Importance of periodontal scaling and root planing for dental health

The tooth scaling and root planing procedure is necessary for the removal of dental plaque and calculus from the surfaces of the tooth, as part of a gum disease treatment. If they are not cleaned properly, the gums begin to get irritated and inflamed. The gums start to loose their firm attachment to the tooth and recede (gum recession). The space between the gums and the teeth widens and deepens forming periodontal pockets that promote further accumulation of plaque and calculus.
Up to this point, the condition is usually reversible by a tooth scaling and root planing treatment followed by good oral hygiene.
Further infection of the gums leads to severe periodontitis. The infection process results in extensive loss of gum tissue and jaw bone. In this case, only periodontal surgery treatment can restore some of the damage and save the tooth. Otherwise, the tooth looses its supportive tissues, loosens and finally falls off.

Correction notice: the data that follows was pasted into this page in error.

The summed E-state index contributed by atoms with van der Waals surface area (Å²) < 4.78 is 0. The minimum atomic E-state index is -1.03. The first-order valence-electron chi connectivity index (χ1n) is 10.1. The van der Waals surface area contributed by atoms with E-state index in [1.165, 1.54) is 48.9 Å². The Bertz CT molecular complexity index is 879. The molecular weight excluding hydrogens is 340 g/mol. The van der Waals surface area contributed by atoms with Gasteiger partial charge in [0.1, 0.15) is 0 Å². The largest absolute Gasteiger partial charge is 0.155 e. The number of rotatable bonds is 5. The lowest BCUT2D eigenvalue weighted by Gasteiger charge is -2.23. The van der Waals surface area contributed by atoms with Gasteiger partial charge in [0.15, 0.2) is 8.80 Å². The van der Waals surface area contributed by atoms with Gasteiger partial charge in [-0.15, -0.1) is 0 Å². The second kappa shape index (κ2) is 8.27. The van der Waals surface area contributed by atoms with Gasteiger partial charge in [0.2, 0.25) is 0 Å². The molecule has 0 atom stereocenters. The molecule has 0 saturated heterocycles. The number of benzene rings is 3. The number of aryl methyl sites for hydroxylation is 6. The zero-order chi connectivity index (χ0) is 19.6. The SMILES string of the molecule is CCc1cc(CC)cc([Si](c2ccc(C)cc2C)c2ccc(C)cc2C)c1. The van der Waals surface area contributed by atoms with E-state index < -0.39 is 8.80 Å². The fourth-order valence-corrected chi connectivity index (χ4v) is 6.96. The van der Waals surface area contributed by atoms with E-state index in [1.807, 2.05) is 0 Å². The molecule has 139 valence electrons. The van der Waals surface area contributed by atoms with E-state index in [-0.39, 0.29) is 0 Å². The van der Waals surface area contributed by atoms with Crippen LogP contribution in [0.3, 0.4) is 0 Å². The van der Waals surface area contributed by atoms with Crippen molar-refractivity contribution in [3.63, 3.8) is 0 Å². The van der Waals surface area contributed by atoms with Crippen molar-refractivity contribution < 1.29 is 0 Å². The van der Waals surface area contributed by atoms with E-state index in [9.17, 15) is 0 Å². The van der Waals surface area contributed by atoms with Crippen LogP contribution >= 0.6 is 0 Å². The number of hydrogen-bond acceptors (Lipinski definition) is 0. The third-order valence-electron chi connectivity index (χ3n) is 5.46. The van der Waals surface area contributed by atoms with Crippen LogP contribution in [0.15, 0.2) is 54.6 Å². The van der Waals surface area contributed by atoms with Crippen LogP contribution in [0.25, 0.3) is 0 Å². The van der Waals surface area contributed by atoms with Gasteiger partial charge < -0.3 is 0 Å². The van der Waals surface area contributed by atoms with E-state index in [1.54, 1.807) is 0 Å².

Scaling teeth and root planing are necessary procedures for treating periodontal disease when periodontal pockets are greater than 3 mm.


The tooth scaling and root planing procedure

If you have mild gingivitis, periodontal scaling and root planing is usually completed in one appointment. If there is a periodontitis problem more visits will be required. Your dentist or periodontist typically will be scaling the teeth at a quarter of your mouth (quadrant) on each visit. The tooth scaling and root planing procedure can cause serious discomfort in some patients, who have receding gums exposing the sensitive root surface or have dentin abrasions. Handling root areas of exposed dentin with dental instruments can be extremely painful. A local anesthetic is used to numb the area to be treated.